Beach Combing on Isla Montserrat, How Puffer Fish Thwarted Death, The End of My Day, San Juanico
I made my first island landfall on south side of Isla Montserrat. It felt good to be one of the two humans standing on the large desert island in the balmy winter waters of the Sea of Cortez. I had never been to this particular beach on Montserrat, having made several landings on the north side of the island last year. See Time Management and the Modern Explorer
I jumped off the zodiac into knee-deep water and walked ashore letting my senses make the initial investigation. I was tired having worked all night from 7 pm to 7 am, but I find when I get tired, I am more in tune with the details of life. That is a good thing. The beach subsisted of hard packed compressed sand with lots of ancient seashells mixed in the particles. It created shelves of hard earth that I stepped onto like humongous stairs as I walked along the jutting shoreline I had no real intentions of walking far, I was tired, but happy to be ashore.
We walked northwest along the beach amidst the harsh protests of the gulls. I believe they had some eggs hidden amongst the rocks, and seeing their distress, I chose to give them a wide berth walking across the gravel desert plain covered in familiar desert plants. It was kind of like meeting acquaintances from your past, “Hey, I remember you, Mr. Sour Pitaya. And there is a Chain Link Cholla.“ I zigzagged my way around the desert garden, assuming the wandering path of a snake to lead me through.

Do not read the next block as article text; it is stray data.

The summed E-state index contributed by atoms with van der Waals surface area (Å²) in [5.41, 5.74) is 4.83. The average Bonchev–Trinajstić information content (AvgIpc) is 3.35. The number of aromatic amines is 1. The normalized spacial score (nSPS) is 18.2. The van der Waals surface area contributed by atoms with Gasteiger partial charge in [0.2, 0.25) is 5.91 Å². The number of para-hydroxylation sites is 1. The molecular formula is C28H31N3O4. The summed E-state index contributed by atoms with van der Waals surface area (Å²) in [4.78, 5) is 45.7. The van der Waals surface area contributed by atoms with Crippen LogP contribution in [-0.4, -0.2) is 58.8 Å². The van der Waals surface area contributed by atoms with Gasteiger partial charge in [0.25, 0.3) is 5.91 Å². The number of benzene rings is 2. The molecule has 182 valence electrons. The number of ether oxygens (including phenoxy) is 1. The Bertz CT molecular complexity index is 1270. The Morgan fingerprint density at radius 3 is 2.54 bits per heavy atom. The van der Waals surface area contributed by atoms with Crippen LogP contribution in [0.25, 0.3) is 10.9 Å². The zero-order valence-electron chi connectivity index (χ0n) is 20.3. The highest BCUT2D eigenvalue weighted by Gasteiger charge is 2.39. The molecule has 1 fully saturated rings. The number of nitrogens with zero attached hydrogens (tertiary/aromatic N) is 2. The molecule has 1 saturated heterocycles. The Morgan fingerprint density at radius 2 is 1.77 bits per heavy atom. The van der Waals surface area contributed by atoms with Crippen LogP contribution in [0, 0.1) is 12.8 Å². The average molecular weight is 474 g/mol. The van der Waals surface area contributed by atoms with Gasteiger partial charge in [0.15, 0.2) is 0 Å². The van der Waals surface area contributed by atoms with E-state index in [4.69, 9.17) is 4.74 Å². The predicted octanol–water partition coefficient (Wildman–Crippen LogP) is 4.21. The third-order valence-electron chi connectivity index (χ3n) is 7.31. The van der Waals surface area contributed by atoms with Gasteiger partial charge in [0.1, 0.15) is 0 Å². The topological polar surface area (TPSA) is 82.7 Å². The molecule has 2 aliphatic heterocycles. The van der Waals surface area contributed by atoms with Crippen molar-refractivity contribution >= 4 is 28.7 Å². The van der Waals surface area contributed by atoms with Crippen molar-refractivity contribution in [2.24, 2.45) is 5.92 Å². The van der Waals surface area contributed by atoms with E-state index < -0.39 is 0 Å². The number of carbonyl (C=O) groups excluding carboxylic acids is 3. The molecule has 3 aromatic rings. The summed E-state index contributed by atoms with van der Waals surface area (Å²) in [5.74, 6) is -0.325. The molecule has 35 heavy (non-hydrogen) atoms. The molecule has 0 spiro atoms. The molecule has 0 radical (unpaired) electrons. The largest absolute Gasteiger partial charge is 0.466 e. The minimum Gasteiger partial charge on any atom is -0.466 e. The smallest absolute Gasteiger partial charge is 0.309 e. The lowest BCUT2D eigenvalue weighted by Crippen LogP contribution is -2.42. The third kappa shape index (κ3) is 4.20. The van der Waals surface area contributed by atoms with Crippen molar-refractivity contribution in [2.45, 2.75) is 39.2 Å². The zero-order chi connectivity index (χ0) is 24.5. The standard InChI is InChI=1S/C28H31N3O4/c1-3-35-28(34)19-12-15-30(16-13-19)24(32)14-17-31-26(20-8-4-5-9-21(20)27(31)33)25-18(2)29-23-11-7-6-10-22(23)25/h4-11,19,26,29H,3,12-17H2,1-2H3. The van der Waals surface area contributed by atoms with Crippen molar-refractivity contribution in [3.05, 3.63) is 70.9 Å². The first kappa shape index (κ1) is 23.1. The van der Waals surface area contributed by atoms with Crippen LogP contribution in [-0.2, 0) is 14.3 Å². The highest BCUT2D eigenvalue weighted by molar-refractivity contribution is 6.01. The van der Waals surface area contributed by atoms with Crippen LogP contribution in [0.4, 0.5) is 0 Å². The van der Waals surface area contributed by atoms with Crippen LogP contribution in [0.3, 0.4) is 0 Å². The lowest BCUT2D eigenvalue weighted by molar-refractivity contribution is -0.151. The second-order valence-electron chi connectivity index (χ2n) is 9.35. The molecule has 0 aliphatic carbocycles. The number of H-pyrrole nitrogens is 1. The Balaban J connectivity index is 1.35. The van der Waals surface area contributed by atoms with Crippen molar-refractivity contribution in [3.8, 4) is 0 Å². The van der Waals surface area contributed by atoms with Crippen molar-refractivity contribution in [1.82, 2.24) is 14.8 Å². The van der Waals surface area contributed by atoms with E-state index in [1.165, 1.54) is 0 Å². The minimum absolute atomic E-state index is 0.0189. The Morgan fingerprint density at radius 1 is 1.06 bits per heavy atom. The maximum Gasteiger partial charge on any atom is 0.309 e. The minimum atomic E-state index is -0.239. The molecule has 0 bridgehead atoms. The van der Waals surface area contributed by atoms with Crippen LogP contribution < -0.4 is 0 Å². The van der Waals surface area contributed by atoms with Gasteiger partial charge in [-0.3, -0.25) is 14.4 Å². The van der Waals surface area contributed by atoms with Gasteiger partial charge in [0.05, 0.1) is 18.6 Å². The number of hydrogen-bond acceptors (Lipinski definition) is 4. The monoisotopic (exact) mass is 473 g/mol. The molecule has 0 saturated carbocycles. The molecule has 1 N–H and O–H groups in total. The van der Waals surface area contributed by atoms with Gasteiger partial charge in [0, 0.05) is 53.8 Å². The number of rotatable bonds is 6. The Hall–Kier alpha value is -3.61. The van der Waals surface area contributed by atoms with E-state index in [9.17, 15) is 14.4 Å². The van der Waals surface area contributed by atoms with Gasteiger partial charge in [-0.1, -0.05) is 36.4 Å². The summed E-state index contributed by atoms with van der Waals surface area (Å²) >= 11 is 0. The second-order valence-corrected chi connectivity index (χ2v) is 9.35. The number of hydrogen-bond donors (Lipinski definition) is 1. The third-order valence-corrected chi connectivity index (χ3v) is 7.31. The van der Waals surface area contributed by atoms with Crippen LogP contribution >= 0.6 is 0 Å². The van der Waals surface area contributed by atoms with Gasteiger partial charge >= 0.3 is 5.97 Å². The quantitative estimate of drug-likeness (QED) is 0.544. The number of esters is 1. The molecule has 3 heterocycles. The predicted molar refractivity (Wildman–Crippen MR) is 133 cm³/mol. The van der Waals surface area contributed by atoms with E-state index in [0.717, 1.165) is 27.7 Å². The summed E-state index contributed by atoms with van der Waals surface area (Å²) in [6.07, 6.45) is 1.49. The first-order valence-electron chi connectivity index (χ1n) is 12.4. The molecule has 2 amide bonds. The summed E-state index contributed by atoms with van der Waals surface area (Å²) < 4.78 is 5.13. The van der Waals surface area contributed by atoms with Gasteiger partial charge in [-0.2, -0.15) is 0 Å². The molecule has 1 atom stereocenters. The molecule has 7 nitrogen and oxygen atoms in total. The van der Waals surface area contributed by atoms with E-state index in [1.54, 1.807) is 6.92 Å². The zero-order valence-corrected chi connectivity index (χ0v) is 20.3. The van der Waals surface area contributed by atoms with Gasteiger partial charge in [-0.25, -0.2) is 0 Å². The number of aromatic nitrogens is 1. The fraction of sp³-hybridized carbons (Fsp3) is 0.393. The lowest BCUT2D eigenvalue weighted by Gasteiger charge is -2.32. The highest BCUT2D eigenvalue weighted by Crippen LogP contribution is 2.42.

What I Found On The Beach
Climbing down a rock shelf I found myself once again on the shore and surrounded by the white skeletons of sun dried lobster. I wonder why so many lobsters die here? The beach offered no clues, but the lobsters themselves, and they were not talking. I wandered back to my friend and looked at what she had found. She showed me quite a few vertebrae, shells, casings, invertebrate homes and the like. It was quite a feast for the eyes. It wasn’t long before I became totally absorbed into digging around the bone bits and fragments of shells that made up the top layer of beach. It was a fine way to spend a couple of hours of the morning.
How Puffer Fish Thwarted Death
I found a medium sized Puffer Fish fighting for its life, caught on the edge of sand that separates water from land. It was beached, and a fish on land just does not do very well for itself-- compared to a fish in water. I decided to document its struggles, rooting for the little guy to make his escape, and snub Death for another day. I pondered how came to be in such dire straits: I think it lost track of the receding tide, and one big wave pushed it onto the beach. The tide still in the early stages of flooding taking some time before more waves could reach the fish.